Economy, Small Business

Economic Data Roundup (10/05/2016)

10/5/16 12:00 PM

iStock_000009946822_Small.jpgThere were a few important reports on the U.S. economy released this morning. First, data from ADP showed that business hiring continued to cool in America, with only 154K private-sector payrolls being added to the economy in September. That was much worse than the +170K gain economists had expected, and the smallest monthly increase since April. The August figure was also revised slightly lower, which altogether helped pull the less volatile 3-month average for ADP’s hiring estimates to +175K, a still healthy overall pace of job creation. Almost all of the private-sector payrolls added last month were in the services sector (+151K), which included a large gain in the "professional and business" arena, while payrolls in the goods-producing sector rose by just 3K. Elsewhere in the report, small business hiring slowed considerably in September, as firms with 1-49 employees added just 34K workers, the weakest monthly gain since 2013. Smaller firms earlier this year were the main driver of private-sector job growth in America but hiring among these companies has now slowed for five months in a row. Uncertainty about the economy and the upcoming election are likely causing many small business owners to remain cautious with their hiring strategies in the near-term. Mark Zandi, chief economist of Moody’s Analytics, optimistically added that “The current record of consecutive monthly job gains continued in September. With job openings at all-time highs and layoffs near all-time lows, the job market remains in full-swing. Job growth has moderated in recent months, but only because the economy is finally returning to full-employment.”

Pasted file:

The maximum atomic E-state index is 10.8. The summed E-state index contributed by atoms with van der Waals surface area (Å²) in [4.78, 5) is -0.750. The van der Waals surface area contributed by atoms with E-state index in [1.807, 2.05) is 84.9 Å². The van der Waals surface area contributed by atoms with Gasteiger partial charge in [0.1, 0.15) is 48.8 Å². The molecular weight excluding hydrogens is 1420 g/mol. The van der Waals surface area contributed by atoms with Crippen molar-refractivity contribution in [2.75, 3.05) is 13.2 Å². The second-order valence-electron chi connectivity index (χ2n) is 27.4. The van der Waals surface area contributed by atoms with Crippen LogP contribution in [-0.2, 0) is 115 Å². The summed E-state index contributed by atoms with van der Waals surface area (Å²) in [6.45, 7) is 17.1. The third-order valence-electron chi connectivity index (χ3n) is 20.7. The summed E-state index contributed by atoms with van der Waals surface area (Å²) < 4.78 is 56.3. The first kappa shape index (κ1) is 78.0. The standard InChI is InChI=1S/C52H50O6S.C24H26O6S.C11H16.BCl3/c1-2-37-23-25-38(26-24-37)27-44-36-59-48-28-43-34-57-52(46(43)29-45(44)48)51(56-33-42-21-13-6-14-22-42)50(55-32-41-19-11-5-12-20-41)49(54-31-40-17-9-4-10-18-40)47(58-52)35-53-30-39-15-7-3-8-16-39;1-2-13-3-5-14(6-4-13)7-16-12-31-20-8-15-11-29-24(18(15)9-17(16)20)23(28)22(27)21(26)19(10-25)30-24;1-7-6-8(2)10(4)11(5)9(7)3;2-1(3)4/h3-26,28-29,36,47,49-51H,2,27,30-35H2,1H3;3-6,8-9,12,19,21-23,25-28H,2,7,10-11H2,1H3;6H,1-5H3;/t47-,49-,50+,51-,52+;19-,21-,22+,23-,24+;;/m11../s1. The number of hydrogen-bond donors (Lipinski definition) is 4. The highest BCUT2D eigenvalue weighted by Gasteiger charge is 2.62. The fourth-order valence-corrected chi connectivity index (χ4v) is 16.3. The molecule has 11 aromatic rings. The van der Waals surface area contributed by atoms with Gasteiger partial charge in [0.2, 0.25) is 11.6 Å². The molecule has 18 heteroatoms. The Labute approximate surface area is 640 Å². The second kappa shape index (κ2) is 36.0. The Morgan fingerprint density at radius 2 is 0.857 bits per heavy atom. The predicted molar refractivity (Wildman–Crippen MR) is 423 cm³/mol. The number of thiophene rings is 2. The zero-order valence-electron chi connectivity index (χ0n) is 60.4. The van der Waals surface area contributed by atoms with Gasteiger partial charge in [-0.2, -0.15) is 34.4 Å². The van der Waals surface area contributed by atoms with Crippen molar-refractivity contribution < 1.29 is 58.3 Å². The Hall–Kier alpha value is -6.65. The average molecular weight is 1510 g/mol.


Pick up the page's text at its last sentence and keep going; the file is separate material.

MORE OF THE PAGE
35h53h354.jpg 6516h354hg345.jpg

Elsewhere the services sector purchasing managers' index (PMI) from IHS Markit ended September at 52.3, a welcome improvement from the 6-month low hit in August and the best reading since April. However, the pace of headline activity expansion remained below the recovery average, and employment growth eased to a more than 3-year low. Surveyed managers were also less positive about their growth prospects for the next twelve months, with respondents citing “fragile economic conditions” and “hopes of a rebound in client spending after the election.” Markit's chief economist Chris Williamson added that “The survey responses reveal that a heightened degree of political uncertainty is subduing the economy, manifesting itself in particular in a marked slowdown in corporate hiring. Across both manufacturing and services [arenas], the surveys point to the smallest monthly gain in jobs since April 2010, consistent with a mere 115,000 rise in non-farm payrolls.” A lot more encouraging was the Institute for Supply Management’s (ISM’s) non-manufacturing index, also released this morning, which surged to 57.1 in September. That was significantly better than economists anticipated, the largest monthly increase on record, and the highest reading since October 2015. ISM’s gauges of non-manufacturing production, new orders, employment, inventories, and foreign trade all improved last month, and comments from surveyed managers were generally positive, although one respondent said that “labor cost and availability remains a concern.”






Sources: Econoday, Bloomberg, Twitter, ZH, ADP, IHS Markit, ISM, FRBSL

Post author: Charles Couch